Last Updated on: 1st October 2023, 07:14 am
Quarantining a parrot involves keeping a bird in isolation for a defined period when you first bring it home. As exotic pets, parrots can harbor contagious illnesses and diseases that go undetected.
Never allow a parrot to mix with other birds during a quarantine period. Ideally, it should temporarily live in a different room away from other birds.
A quarantine period should last at least 30 days, although 45 days is safer. Some avian experts recommend quarantining a new bird for as long as 60 days.
If a quarantined parrot falls ill, extend the period of isolation by an additional 45 days.
Visit the parrot regularly during quarantine to manage its stress and monitor its health, but take safety precautions. Wear gloves and a face mask, and change your clothes after each visit.
Once the parrot concludes its quarantine, it can safely become a family member. You can introduce the new parrot to other birds and house it elsewhere in the home.
Why Do Parrots Need To Be Quarantined?
Birds can carry various bacterial, viral, and fungal infections. Unfortunately, you can never be 100% sure that a new parrot isn’t infected with a virus, illness, or disease.
A quarantine period ensures a new parrot can’t infect other pet birds when precautions are taken. Many avian diseases are highly contagious and will spread rapidly.
If you bought a parrot from a reputable breeder, you might be given a clean health certificate certified by a vet. This isn’t a reason to skip quarantine, but a vet will perform some basic checks:
- The parrot is a healthy weight for its age.
- The parrot’s feathers have no mites, fleas, ticks, lice, or other parasites.
- No intestinal parasites, like worms, have infested the parrot’s digestive system.
Blood tests for more advanced diseases may also be undertaken. The only way to be sure is to talk directly to the veterinarian, but this won’t always be possible.
Do All New Parrots Need To Be Quarantined?
Exotic pets should be quarantined, especially if you have other birds or pets.
It remains advisable to quarantine a parrot that’ll only live with humans, as they can carry zoonotic diseases that infect humans.
How Long Should You Quarantine A New Parrot?
“Quarantine” is a translation of the Roman word “quarantena,” which means “40 days.”
Until the Middle Ages, 40 days of isolation was believed to be sufficient to purge the body of an infectious disease. In modern science, opinions vary on how long avian quarantine should last.
Some experts claim that 30 days is sufficient, while others believe a new bird should be quarantined for 45-60 days. If you have other birds in your home, quarantine a new parrot for 2 months.
What To Look for When You Quarantine a Parrot
You must observe the parrot and conduct basic daily health checks.
The stress of moving to a new home may make a parrot behave erratically at first, especially if you leave it alone for a long time. Parrots are social birds and grow agitated if denied company.
While checking in with a parrot, note any signs of ill health:
- Loose droppings that contain excessive urine (polyuria.)
- Reluctance to eat or hydrate.
- Excessive drinking of water (polydipsia.)
- Fluffing the feathers as though cold, even though the temperature is optimal. Parrots prefer an ambient temperature of 65–80°F.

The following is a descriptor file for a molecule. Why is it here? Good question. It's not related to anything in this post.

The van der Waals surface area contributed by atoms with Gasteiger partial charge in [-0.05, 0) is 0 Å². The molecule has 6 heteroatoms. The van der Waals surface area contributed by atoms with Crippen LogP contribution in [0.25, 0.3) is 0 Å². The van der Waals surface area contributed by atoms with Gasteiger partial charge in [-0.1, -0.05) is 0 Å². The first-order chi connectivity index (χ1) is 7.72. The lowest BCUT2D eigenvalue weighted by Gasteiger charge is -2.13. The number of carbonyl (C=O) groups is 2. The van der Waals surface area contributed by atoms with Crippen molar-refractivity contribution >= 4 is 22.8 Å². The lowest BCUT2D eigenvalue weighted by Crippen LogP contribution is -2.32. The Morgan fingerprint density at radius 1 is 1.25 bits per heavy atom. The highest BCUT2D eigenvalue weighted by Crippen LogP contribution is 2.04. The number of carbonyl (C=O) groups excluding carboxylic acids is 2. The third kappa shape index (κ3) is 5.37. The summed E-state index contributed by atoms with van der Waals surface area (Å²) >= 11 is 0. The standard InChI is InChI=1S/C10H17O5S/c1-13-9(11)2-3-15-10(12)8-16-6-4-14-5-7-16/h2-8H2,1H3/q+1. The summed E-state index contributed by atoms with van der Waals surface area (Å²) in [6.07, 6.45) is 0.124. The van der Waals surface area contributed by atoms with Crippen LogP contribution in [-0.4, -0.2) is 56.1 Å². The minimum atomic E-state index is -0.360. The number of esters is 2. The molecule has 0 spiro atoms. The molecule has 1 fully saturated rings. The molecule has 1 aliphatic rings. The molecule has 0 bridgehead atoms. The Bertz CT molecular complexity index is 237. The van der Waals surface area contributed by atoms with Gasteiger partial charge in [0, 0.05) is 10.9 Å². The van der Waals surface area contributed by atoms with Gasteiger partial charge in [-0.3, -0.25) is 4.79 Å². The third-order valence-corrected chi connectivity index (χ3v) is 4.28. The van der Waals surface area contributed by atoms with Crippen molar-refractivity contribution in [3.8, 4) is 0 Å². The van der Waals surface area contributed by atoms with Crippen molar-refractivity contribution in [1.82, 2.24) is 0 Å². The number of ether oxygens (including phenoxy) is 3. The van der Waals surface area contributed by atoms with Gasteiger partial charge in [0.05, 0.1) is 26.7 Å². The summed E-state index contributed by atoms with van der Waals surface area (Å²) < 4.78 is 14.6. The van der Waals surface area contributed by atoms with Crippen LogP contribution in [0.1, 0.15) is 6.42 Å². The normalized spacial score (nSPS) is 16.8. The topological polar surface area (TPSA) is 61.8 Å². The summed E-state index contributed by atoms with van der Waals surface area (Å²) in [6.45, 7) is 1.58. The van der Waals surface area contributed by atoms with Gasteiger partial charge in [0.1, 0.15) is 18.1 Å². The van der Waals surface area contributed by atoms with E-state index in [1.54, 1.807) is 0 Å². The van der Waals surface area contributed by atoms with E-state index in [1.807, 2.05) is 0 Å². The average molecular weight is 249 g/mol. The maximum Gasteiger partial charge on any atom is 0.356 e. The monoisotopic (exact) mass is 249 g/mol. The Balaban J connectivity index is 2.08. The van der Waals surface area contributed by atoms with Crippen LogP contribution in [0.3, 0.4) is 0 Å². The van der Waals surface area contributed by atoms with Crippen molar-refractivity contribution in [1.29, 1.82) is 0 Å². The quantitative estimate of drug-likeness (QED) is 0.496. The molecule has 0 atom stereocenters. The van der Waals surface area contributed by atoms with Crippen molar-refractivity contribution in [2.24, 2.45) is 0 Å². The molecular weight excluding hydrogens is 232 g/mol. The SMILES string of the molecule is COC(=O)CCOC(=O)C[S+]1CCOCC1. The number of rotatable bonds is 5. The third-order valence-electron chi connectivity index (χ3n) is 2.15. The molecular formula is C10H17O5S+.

- General lethargy, including sitting at the bottom of the cage rather than perching.
Aggression, including pecking and biting, could also be a warning sign of sickness.
However, this could also result from attempting to handle a frightened parrot before it has settled into its new home, especially if the bird isn’t yet tame.
Can You Quarantine A New Parrot in the Same Room as Other Birds?
The purpose of quarantine is to keep a parrot away from other birds.
Keep the quarantined parrot in a different room. Ideally, this will be on another floor. The room must have a closable door in case the parrot escapes its cage.
If you have air conditioning, disable this to ensure that airborne viruses can’t be passed between birds.
Safety Protocols During Parrot Quarantine
Quarantining a parrot will only work if you take safety protocols seriously.
You must visit the bird several times daily to enable it to adapt to its new living environment and monitor its health. While you do so, adhere to these conventions:
Wear Protective Clothing
Always wear protective clothing during interactions to protect yourself and the parrot.
Consider wearing the following before handling:
- Rubber gloves.
- A face mask.
- Covers over the feet.
- A protective smock or apron.
Have a change of clothes handy and wear the same outfit whenever you enter the quarantine zone with the parrot, changing out of these clothes when you leave the room.
Wash your hands, arms, neck, and face after handling, even when wearing gloves and a mask.
The cage of a quarantined parrot should be spot-cleaned several times per day. The feces and urine of birds can cause bacterial or fungal infections, so don’t allow waste to rot in the cage.
As some infections are airborne, regularly disinfect the area around the cage.
Don’t use a spray disinfectant. According to Veterinary Clinics of North America: Exotic Animal Practice, sprays can adversely affect the respiratory system of parrots.
Always clean the cages of resident birds before approaching a quarantining parrot.
If you have other birds, you may want to familiarize them with a new parrot’s scent before introducing them. This is unsafe. Never exchange food bowls, water bottles, or toys without sanitizing them.
The risks of pathogens clinging to external objects outweigh the rewards of creating a sense of familiarity. Only introduce your pets once the quarantine period has ended.